International Labor & Employment Law Committee Newsletter

Issue: September 2012

Editor: Tim Darby | European Editor: Paul Callaghan | Latin America Editor: Juan Carlos Varela | Canada Editor: Gilles Touchette | Asia and Oceania Editor: Ute Krudewagen

China, Page 2

Shenzhen Passes First Local Legislation on Equality Between the Sexes

Jonathan Isaacs, Baker & McKenzie, Hong Kong

The Regulations on the Promotion of Sex Equality (Sex Equality Regulations), passed June 28, 2012, by the Shenzhen Municipal People's Congress Standing Committee, will become effective January 1, 2013. While various national laws and local regulations already contain provisions related to sex discrimination and sexual harassment, this is the first piece of legislation exclusively addressing the issue of sexual equality. Key provisions include the following:

  • The Sex Equality Regulations define the terms "sex equality" and "sex discrimination" and recognize the concept of "disparate impact" in a discrimination context. Further, the Sex Equality Regulations recognize certain exceptions to the rule against sex discrimination, such as affirmative action-type measures taken to expedite factual sex equality and special measures taken to protect women's physical health and safety, particularly for women who are pregnant, giving birth, or are in their nursing periods.
  • The Sex Equality Regulations specifically impose fines up to RMB 30,000 on employers that violate the sex equality principle by imposing restrictions, refusing to hire candidates, or increasing the hiring standards on the basis of the individual's sex, marriage status, or pregnancy status, during the recruitment process. The regulations, however, do not specify penalties for alleged sex discrimination in other employment-related decisions, such as promotion or termination.
  • The Sex Equality Regulations provide a detailed definition on "sexual harassment," which includes unwelcomed sexual advances, or any conduct, remarks, words, images, or electronic information of a sexual nature, and using submission to sexual advances as an express or implied condition for receiving an employment offer, promotion, compensation benefits or awards (which is typically known as quid pro quo). Employers have certain obligations with respect to sexual harassment, i.e., take precautionary measures to prevent sexual harassment, provide training to employees, and take appropriate measures if a sexual harassment incident takes place.
  • Under the Sex Equality Regulations, a separate government authority will be set up to hear any sex equality or sexual harassment claims. Such claims can also be directly submitted to the courts.

Although China has had laws and regulations specifically protecting the rights and interests of women, and generally requiring fair employment practices, for many years now, actual discrimination claims have still been relatively rare. It remains to be seen whether this new step by Shenzhen's government will encourage employees to raise complaints about sex discrimination to the government or the courts.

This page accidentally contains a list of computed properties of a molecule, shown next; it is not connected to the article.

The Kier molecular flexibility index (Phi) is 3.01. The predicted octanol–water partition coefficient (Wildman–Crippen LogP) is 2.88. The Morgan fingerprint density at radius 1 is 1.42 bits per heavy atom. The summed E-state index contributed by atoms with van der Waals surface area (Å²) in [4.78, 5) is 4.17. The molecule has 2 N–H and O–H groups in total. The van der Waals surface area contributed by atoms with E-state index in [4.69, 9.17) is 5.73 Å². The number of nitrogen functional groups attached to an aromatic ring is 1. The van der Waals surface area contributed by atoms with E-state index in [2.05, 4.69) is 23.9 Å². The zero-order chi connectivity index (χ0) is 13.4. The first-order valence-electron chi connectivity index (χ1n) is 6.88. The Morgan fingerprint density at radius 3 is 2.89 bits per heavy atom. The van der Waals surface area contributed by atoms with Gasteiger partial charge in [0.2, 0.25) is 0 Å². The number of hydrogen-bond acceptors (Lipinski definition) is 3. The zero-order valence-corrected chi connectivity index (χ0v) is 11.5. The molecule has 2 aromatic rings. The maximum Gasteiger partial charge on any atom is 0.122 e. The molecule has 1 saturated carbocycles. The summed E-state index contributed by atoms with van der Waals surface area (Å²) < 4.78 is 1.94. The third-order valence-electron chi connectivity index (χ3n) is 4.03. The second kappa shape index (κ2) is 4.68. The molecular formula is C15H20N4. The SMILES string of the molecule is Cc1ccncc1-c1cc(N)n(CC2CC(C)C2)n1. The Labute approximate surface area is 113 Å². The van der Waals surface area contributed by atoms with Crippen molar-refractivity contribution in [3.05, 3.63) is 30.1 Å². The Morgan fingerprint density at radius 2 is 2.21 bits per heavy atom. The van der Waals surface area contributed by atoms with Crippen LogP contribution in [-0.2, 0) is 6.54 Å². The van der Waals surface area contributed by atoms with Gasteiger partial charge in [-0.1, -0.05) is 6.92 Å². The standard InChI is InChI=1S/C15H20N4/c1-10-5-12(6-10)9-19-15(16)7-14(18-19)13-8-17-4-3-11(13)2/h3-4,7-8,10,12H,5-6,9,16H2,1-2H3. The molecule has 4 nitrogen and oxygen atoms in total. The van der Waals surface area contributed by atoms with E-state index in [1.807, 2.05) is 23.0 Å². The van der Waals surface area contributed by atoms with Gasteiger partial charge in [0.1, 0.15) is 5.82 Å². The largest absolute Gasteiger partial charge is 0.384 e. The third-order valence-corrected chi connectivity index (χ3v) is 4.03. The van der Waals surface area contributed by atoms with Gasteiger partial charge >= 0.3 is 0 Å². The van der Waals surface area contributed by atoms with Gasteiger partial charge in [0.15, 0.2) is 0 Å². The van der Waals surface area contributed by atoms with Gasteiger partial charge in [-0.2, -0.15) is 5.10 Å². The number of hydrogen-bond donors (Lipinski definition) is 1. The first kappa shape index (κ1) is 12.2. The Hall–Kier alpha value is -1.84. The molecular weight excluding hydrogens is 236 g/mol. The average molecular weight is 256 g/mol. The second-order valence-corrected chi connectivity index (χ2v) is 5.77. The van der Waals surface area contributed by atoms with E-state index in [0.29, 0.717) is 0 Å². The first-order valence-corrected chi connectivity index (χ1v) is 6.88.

Guangdong Court Awards RMB 1 Million to Employee from Employer for Invention While Employed

Jonathan Isaacs, Baker & McKenzie, Hong Kong

According to a report in June, the Guangdong Province High People's Court upheld an award to an employee from the employer of RMB 1 million for a patented invention created by the employee during employment.

In the reported case, the company had been granted two patents based on two service inventions developed by the employee. In 2009, the company licensed to another entity the right to utilize one of the two mentioned patents. In 2010, the employee filed a complaint to the Shenzhen Intermediate People's Court (Shenzhen Court), claiming a total amount of RMB 20 million as the employee inventor. The employer argued that any amounts payable to the employee under the Patent Law had already been included in the bonus paid to the employee.

According to the report, the Shenzhen Court took the view that the company should pay the employee compensation for the patented invention under the Patent Law and its implementing regulations. However, since the employee failed to prove the amount of profits made by the company, the Shenzhen Court ruled that the employer should pay the employee RMB 1 million as compensation (and dismissed the other claims of the employee) by making reference to the highest amount of damages for patent infringement stipulated in the Patent Law. Under the Patent Law, this remedy should be used when it is difficult to determine the profit earned by the infringing party as a result of the infringement. The Guangdong Province High People's Court upheld the ruling of the Shenzhen court.

Under the implementing regulations of the Patent Law, if an employer is granted a patent for a service invention created by an employee, the employer should pay the employee compensation. If the company has not signed any agreement with the employee or does not have any company policies regarding the compensation amount, the employer must compensate the employee in accordance with a statutory scheme; for most types of patents, this involves remuneration equal to 2% of after-tax profit or 10% of a license fee, and a RMB 3000 reward payment.

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